Regionalism and Local Color in Short Fiction Criticism: Regionalism/Local Color Fiction Of The Midwest - Essay

John L. Sutton (essay date 1996)

(Short Story Criticism)

SOURCE: Sutton, John L. “The Regional Form as a Commodified Site in Hamlin Garland's Main-Travelled Roads.Midamerica 23 (1996): 56-63.

[In the following essay, Sutton views Hamlin Garland's short stories of rural Midwestern farm life as social commentary on the tensions between regional and national identity.]

In “God's Ravens” (published in the June 1894 issue of Harper's), Hamlin Garland's protagonist, Robert Bloom, feels he can escape the pressures of life in Chicago by moving back to the coulees of his native Wisconsin. This escape is not as complete as he thinks. Bloom is unable to assume the simple life he longs for and he relapses into a...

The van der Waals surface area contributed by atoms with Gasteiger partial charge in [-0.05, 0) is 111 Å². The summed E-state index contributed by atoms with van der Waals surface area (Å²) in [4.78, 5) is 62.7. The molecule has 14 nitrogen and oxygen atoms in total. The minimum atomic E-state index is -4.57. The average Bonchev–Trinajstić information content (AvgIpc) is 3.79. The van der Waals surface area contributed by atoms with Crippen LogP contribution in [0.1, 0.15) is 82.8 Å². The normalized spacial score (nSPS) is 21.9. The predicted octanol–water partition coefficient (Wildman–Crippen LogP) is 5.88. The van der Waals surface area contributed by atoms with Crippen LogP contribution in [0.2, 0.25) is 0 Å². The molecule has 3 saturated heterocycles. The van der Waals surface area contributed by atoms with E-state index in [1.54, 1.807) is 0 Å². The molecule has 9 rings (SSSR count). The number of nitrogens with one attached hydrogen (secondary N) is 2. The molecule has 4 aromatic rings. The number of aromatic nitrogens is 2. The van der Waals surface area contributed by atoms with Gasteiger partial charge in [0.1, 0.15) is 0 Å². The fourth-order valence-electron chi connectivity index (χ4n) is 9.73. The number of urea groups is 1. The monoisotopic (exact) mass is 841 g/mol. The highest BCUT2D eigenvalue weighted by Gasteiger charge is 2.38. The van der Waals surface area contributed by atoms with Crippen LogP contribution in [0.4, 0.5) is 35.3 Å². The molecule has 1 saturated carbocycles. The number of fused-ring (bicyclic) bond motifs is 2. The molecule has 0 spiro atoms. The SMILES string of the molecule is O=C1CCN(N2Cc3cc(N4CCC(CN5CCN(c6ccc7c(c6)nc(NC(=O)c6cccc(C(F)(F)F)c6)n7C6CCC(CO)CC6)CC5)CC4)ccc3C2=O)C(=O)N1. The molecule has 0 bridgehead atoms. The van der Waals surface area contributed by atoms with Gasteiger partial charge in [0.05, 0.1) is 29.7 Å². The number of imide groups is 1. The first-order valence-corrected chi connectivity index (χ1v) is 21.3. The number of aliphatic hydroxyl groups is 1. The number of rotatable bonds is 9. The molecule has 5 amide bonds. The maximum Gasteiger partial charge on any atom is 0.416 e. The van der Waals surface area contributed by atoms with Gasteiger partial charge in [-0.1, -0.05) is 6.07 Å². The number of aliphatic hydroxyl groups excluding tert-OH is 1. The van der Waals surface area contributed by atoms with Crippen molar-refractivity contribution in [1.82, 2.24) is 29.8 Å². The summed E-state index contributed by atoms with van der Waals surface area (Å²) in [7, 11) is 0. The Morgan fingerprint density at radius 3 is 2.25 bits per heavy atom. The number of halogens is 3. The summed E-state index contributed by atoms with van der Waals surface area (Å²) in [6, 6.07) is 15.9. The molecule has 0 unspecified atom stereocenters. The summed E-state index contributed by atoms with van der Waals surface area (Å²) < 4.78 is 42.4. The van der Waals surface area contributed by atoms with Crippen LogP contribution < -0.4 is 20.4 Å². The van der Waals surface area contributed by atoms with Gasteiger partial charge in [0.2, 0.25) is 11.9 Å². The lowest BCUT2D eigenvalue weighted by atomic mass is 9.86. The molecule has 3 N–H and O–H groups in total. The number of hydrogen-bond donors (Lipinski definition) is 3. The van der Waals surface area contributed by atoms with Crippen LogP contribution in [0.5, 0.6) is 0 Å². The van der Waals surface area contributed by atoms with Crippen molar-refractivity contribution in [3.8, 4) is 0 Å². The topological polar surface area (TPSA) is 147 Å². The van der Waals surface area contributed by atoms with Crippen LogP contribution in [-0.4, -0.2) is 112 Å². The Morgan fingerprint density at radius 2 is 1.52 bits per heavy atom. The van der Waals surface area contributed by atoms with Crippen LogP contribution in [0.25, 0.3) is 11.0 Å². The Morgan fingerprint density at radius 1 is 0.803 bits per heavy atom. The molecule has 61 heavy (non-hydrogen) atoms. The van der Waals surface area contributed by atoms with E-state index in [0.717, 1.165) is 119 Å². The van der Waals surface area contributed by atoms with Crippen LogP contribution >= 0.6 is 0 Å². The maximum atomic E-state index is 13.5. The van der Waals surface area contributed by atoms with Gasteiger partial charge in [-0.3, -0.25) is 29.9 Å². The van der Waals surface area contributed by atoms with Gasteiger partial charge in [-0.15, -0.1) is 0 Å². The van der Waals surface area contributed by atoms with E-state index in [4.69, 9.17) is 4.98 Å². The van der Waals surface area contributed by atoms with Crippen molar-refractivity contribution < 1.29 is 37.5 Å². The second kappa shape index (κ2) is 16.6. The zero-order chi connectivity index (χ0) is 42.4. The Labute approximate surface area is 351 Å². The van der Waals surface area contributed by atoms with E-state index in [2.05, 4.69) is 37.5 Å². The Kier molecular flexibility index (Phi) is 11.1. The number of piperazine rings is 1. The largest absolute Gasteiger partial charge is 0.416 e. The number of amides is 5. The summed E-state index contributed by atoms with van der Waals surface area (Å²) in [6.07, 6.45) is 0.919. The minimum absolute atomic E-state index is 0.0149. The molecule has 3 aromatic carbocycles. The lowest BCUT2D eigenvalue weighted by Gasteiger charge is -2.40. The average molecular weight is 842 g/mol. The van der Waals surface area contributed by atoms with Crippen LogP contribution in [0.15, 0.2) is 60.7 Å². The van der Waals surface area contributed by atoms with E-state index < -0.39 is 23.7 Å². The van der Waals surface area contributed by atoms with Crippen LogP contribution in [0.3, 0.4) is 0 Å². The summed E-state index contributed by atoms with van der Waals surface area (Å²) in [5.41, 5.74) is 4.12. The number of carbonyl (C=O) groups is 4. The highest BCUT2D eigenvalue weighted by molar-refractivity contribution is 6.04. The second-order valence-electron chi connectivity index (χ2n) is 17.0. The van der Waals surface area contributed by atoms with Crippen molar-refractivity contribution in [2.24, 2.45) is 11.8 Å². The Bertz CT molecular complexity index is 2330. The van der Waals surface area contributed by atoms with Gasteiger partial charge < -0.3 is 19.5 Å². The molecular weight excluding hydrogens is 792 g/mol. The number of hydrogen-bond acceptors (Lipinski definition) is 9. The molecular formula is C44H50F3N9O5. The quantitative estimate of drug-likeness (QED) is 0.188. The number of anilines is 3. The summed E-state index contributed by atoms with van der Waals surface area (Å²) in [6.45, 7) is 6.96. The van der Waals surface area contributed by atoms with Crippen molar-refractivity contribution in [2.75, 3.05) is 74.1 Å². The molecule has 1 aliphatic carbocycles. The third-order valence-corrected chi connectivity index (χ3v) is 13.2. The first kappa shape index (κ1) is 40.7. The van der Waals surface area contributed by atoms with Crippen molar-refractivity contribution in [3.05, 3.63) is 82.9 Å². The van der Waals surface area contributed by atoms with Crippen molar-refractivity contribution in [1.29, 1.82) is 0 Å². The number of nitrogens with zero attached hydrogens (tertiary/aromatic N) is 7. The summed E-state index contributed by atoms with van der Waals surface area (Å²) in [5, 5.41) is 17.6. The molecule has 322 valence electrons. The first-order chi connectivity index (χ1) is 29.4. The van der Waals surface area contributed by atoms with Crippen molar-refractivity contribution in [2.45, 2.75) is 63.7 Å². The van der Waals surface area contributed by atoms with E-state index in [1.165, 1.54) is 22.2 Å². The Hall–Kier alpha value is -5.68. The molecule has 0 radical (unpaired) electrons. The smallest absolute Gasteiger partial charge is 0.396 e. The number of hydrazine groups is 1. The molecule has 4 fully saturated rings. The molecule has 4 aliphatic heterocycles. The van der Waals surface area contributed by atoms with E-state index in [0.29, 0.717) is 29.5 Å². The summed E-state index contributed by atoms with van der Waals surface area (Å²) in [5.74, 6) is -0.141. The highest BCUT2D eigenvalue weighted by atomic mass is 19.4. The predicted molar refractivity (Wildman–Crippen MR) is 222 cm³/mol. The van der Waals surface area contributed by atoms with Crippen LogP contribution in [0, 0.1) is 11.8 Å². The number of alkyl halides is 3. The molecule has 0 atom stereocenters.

(The entire section is 2833 words.)

Stephanie Foote (essay date autumn 1999)

(Short Story Criticism)

SOURCE: Foote, Stephanie. “The Value of Regional Identity: Labor, Representation, and Authorship in Hamlin Garland.” Studies in American Fiction 27, no. 2 (autumn 1999): 159-82.

[In the following essay, Foote evaluates the significance of Hamlin Garland as a regional writer, contending that Garland goes against the grain of “conventional” regional literature in that he refuses to “aestheticize” the Midwest in his fiction.]

Hamlin Garland has always posed something of a problem for literary critics; even those who find his work historically important seem to hold it in contempt. Prolific, passionate, sometimes absurdly polemical, Garland's writing has always...

(The entire section is 10488 words.)